8. Learned counsel for the respondent also referred to District Council, Bhandara v. Kisorilal, AIR 1949 Nag 190 and Karanja Municipality v. New East India Press Co. Ltd., Bombay, AIR 1949 Nag 215.
In the first case it was held that a tax imposed by the District Council of Bhandara on persons carrying on the occupation of husking milling or grinding of grains was a tax on professions, trades, callings or employments within the meaning of Section 142A of the Government of India Act, 1935. Leamed counsel said that in this case also the levy was made with reference to tEie commodity but none the less it was held to be a tax on trade, profession or calling. We do not agree. There is a material distinction between the present case and the case of Bhandra District Council.
The levy that was imposed in the Nagpur case (AIR 1949 Nag 190) was not on the production of any grain. The levy was made dependent on the service rendered by persons engaged in husking, milling or grinding of grains and the value of the service for the purpose of the levy was determined by reference to the khandis of grain husked, milled or grinded. Thus the levy in that case was purely and simply on the trade of husking, milling Or grinding of grains.
In the other Nagpur case the Municipal Committee levied a tax of ten pies per boja of ginned cotton. It was held that this was a tax on profession, trade, calling or employment within the meaning of Section 142A of the Government of India Act, 1935. Here, again, the tax was not on cotton produced but on the value of the service rendered by persons carrying on the trade of pressing and ginning cotton. This case is similar to AIR 1949 Nag 190 (supra) and is distinguishable on the same grounds.
9. Reliance was placed also on Chopda Municipality v. Motilal, AIR 1958 Bom 487 where a levy imposed by the municipality under the designation of 'cotton manufacturing tax' at the rate of one rupee per bale of cotton full-pressed within its limits was held to be a tax on trade. It was observed in the Bombay case that in considering the question as to the nature of a tax the Court must have regard to the nature, the pith and substance of the tax, and not merely to the form in which it may have been imposed. The learned Judges of the Bombay High Court further stated that as the liability to pay the ''cotton manufacturing tax' has been placed on the manager of the factory and the quantum of tax is computed With reference to the number of bales pressed by him it is on the trading activities of the manager that the liability is imposed; that the primary incidence of the tax is not related to cotton bales and therefore it cannot be considered to be a tax on commodity; and that the tax was in respect of a skilled occupation involving the application of manufacturing process to a commodity submitted to the person carrying on the occupation and was, therefore a tax on trade.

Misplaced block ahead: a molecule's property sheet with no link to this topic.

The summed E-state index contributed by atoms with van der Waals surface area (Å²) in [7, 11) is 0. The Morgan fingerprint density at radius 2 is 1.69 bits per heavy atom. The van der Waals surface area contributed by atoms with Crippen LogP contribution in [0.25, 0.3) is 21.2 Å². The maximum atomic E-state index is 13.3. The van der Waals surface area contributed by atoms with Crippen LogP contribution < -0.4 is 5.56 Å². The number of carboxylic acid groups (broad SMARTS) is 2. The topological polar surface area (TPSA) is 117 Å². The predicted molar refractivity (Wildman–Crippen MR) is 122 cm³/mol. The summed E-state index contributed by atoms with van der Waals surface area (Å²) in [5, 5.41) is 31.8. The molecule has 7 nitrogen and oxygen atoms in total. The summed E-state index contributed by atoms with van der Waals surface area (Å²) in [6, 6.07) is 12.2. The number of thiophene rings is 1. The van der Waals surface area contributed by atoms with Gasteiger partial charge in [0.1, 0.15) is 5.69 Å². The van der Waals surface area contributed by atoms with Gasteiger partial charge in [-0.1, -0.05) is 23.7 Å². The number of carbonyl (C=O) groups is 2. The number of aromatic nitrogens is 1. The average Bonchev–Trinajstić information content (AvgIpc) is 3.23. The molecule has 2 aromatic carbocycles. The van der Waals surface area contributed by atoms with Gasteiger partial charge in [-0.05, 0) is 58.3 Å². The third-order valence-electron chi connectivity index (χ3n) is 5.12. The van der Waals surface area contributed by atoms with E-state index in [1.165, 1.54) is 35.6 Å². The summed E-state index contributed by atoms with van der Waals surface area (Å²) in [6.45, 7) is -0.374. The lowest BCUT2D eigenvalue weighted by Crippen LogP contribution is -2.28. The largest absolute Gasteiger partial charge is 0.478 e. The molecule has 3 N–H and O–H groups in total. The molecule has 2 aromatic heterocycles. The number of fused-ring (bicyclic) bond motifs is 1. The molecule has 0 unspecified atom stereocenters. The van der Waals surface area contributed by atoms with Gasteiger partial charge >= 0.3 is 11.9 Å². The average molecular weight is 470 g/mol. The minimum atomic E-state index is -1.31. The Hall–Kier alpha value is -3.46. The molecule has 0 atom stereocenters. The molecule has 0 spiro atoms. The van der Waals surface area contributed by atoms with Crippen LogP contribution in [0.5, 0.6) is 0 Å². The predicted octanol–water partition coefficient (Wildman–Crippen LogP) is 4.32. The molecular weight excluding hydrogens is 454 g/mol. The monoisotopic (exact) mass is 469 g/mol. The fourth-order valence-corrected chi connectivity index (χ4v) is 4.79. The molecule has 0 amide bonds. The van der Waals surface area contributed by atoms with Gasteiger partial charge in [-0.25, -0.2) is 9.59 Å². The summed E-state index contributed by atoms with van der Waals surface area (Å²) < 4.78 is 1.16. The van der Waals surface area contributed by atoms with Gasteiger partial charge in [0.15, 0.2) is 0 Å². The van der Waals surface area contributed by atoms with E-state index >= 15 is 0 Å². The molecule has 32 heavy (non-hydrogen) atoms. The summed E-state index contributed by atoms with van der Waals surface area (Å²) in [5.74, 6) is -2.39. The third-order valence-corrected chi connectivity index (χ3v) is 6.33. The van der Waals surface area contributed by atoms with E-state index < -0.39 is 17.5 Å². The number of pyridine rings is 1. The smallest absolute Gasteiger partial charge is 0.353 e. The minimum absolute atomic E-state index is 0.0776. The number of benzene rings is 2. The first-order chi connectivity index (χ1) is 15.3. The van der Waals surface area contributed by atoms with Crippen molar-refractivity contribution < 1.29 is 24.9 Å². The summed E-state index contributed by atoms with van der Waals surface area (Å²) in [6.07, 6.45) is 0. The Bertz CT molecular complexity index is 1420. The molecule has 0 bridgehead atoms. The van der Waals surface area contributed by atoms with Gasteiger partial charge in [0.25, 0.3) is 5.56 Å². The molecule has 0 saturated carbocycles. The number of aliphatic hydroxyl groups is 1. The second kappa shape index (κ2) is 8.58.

The Bombay case is of no assistance to the respondent-Panchayat. It is not different from the Nagpur cases. In all those cases the levy was not on any commodity but it was based on the value of the service rendered by the persons on whom the levy was made in an occupation 'involving the application of manufacturing process to a commodity submitted to them'. The manufacture of bidis does not involve the rendering of any service by the petitioners and the levy made by the Gram Panchayat is not on the value of any service rendered.
10. For all these reasons our conclusion isthat the tax imposed by the Gram Panchayat,Nagod, is not a tax on trade, calling or professionbut it is simply a tax in the nature of an exciseduty on the manufacture of bidis. The Panchayathas no competence under the Ordinance to imposesuch a levy. The imposition of the tax is, therefore declared to be illegal. The result is that allthese petitions are allowed and the demandnotices issued to each of the petitioners for thepayment of the tax amount are quashed. The petitioners shall have costs of these applications.Counsel's fee in each case is fixed at Rs. 50/-.The outstanding amount of the security depositshall be refunded to the petitioners.